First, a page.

A Perfect Mess – Part 2

I finished reading A Perfect Mess: The Hidden Benefits of Disorder by Eric Abrahamson and David H. Freedman. I was hoping that this book would provide a mechanism for thinking through and assessing the cost of ‘neatness’ vs. the benefits of order. Instead, this turned out to be more of a book discussing mess and it’s benefits in an anecdotal manner. In addition, the book was a mess (not written with a lot of direction) more of a random shmattering of ideas on the subject.

Nevertheless, it was an interesting book (sort of a “Tipping Point” on the benefits of some disorder, but without Malcolm Gladwell) . Here are some of the points that I think are interesting to consider:

  1. The abuse of ordering systems
    Because you can create systems that supposedly help preserve time in the future, you simultaneously can miss on the things that are most important to be done. In other words, you spend time on things that aren’t important rather than being able to focus on the things that are important to make sure they get done. For instance, if you have a process each document only once type ordering policy, you end up ordering documents or spending time with documents that are not important. Alternately, people can abuse these systems by putting documents that they want reviewed into the hands of someone that they know will force themselves to look at it. Anyway, the clear flipside to this is that you end up letting important things slip through the cracks (this is where I thought they didn’t do a good job – by presenting the cost of disorder). The best system is one which can make sure that important things don’t slip through the cracks. Anyway, the basic point here is that busy and effective are two different things. Busy organizing does not mean you are effective.
  2. Benefits of mess are underplayed
    By ordering things in various ways, you obfuscate other useful information. For instance, if I organize my CD’s by Artist, I no longer have them ordered by topic.
  3. Society overemphasizes orderliness
    They had an example where during the Michael Jackson trial they showed video tape of how messy his home was as a sign that something foul must have taken place (even though there was much more damning evidence). Most people feel bad for having something that looks disorderly and people look down on those who appear messy. Much of the motivation for getting ordered is an emotional reason. There is a freedom for feeling ordered (in control of your environment). Though I wonder if in some ways, this is only an illusion. Sure the small stuff doesn’t get past you, but you also don’t get as much of the big stuff needed. Unfortunately, the book does not address a mechanism for making the tradeoff between these two though it clearly suggests that either extreme is not the most optimal.

    Ultimately, this book paints the direction for how messiness (something which appears disordered) is beneficial, it does not at all help draw the deliniation between how to make the balance between orderliness and messiness appropriate. I thought this book talked around the subject rather than really get at helping people making the appropriate tradeoffs. Mostly it railed against the push toward complete “order” and in that regard it was successful.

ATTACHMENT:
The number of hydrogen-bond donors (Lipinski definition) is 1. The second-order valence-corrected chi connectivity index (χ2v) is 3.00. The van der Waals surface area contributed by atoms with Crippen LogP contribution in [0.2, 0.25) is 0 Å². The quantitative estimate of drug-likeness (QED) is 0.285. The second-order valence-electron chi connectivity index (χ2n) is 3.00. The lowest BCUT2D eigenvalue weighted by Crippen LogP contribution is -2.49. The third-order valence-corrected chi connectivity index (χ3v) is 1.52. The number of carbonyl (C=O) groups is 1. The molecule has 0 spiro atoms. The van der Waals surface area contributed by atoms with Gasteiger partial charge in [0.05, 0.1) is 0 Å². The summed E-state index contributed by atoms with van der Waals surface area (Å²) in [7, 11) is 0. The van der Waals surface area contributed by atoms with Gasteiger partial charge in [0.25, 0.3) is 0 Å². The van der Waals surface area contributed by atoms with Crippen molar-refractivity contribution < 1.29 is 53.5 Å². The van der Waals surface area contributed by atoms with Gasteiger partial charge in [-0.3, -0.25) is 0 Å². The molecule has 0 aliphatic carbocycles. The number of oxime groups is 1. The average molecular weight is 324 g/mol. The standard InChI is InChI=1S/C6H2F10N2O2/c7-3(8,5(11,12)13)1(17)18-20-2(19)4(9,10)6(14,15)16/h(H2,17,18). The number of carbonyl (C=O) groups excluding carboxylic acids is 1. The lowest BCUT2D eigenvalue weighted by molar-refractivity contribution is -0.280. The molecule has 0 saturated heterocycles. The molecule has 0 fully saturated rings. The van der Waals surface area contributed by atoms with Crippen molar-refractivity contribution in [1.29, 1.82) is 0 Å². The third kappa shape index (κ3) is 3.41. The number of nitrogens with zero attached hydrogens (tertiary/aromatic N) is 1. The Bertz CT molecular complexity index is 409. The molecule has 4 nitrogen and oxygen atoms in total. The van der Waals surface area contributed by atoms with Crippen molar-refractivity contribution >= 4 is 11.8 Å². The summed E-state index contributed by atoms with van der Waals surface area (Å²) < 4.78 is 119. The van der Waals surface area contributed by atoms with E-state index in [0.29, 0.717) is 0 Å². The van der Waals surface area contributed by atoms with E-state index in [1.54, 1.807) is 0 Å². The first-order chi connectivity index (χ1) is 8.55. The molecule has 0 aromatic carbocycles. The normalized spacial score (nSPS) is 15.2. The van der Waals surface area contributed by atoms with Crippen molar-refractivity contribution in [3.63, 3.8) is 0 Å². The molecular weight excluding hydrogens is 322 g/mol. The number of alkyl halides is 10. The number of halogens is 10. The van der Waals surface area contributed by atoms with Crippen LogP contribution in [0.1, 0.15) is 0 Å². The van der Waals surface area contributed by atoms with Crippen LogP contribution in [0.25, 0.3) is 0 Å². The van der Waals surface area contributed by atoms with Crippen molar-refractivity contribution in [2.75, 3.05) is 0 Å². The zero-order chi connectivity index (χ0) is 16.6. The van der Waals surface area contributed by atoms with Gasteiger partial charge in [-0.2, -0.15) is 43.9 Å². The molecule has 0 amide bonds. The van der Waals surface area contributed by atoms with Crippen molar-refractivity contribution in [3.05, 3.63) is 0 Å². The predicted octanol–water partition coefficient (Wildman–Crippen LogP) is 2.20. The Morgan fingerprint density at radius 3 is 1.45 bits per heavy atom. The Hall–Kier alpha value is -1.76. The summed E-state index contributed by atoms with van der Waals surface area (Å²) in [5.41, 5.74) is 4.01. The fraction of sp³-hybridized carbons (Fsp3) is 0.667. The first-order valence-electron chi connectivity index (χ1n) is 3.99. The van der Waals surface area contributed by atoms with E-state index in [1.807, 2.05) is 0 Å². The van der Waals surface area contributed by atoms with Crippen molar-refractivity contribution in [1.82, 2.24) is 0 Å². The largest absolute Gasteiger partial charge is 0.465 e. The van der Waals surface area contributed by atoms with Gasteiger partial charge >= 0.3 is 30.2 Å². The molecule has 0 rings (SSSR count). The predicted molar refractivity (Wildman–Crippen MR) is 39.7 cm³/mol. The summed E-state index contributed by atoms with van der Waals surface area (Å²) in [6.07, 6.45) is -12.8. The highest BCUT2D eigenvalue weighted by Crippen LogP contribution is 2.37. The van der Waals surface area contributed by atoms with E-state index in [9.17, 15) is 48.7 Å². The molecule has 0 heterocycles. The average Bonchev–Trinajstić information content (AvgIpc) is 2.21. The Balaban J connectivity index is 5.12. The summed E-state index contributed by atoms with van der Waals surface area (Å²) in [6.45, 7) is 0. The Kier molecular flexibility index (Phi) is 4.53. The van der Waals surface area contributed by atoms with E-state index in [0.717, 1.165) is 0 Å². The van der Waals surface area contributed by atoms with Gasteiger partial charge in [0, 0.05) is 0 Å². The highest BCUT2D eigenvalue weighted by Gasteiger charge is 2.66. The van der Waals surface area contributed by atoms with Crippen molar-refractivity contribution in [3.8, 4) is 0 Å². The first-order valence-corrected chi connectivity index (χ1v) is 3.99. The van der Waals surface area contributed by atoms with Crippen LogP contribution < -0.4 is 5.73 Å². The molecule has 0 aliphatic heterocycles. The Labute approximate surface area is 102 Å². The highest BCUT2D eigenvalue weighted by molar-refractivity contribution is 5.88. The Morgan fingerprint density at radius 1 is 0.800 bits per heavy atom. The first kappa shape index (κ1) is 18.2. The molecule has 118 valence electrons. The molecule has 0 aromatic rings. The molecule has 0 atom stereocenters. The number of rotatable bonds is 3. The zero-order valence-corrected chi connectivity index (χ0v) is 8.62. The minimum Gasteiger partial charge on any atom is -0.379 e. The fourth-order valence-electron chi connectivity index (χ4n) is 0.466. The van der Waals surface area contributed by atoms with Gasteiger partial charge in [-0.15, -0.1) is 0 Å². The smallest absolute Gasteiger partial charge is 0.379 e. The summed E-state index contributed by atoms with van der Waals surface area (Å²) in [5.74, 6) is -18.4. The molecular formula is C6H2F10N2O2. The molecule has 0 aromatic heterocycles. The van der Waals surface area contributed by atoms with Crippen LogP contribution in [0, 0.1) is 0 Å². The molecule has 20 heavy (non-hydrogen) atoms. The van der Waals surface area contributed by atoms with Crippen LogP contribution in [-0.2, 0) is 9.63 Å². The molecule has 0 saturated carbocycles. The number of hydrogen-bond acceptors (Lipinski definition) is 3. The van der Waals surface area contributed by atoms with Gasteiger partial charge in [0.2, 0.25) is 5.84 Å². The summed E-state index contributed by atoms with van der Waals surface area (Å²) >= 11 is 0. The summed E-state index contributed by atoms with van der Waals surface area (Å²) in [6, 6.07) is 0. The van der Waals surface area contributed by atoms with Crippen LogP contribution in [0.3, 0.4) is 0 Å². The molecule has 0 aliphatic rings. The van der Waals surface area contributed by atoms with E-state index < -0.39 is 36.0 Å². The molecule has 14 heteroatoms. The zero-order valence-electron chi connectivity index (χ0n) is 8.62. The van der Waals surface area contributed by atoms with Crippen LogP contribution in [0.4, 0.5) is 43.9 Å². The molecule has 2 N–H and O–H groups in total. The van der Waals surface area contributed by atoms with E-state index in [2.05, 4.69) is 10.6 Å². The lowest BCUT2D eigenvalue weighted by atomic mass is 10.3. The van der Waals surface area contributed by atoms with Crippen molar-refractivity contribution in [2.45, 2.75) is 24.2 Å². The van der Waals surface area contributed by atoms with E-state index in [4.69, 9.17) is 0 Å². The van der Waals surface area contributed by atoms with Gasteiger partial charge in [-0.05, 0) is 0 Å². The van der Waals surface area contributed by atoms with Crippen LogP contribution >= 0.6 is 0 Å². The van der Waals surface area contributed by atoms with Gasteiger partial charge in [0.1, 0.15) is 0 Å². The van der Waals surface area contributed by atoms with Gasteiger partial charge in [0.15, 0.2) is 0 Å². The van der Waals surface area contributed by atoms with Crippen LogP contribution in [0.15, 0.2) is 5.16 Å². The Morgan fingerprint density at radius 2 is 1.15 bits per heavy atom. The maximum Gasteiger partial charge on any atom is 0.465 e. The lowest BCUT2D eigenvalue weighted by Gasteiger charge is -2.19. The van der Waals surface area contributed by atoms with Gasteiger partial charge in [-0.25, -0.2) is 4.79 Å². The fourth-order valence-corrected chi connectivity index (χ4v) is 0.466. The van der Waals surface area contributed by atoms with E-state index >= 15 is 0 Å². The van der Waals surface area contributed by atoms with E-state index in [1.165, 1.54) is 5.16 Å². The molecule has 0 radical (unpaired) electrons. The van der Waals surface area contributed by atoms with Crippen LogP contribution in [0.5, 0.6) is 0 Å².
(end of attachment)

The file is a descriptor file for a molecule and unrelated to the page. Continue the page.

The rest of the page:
I picked up another book “Everything is Miscellaneous” that takes another perspective on this subject that is great. I’ll be posting more on this soon.







    2 responses to “A Perfect Mess – Part 2”

    1. prairieon Avatar


      Your second point does not provide any example of the benefits of mess. Ordering by artist versus ordering by topic are choices between ways to order things for most effective use. The mess is having your CDs everywhere, under things, on top of things, in various players. I’m trying to see the value of the mess.

      To show how disordered my mind really is I’ll now address your first point. Ordering systems can be abused. True. Ordering may become obsolete in some contexts (electronic where you have desktop search), but ordering makes a lot of sense in some contexts. This is especially true outside of personal productivity. For example, would you hire the lawyer who cannot keep track of the court documents from your last murder trial? Ordering should not be done for its own sake, but with specific goals in mind. I know, for example, when I give Page an action item that the puppy will be tracked to closure. When I give it to you, I say my prayers. *smile*


    2. matthew Avatar

      On the second point, this was one of the main points of the book. One person’s order is another person’s mess. One need only watch Monk when he meets another OCD person and they go back and forth creating order. If one person can’t discern another persons order, they would consider it messy.

      For the first point, it’s absolutely true that order is required to comprehend and deal with life. No one, including the book, suggests that order is inherently bad, they simply point out that order has a cost that is not often consider.

      Again, consider the amount of time that Monk spends ordering his home rather than the many other productive things that could be done with his time. Most are not Monk, but still try to impose ordering systems that waste time.

      Finally, consider people that decide to measure metrics, but they have no idea what to do when the metric reading goes high or low. Or imagine a process whose cost of following exceeds the things that might be missed if it wasn’t.

      The better book on this topic is “Everything is Miscellaneous” which will show up on this blog soon.

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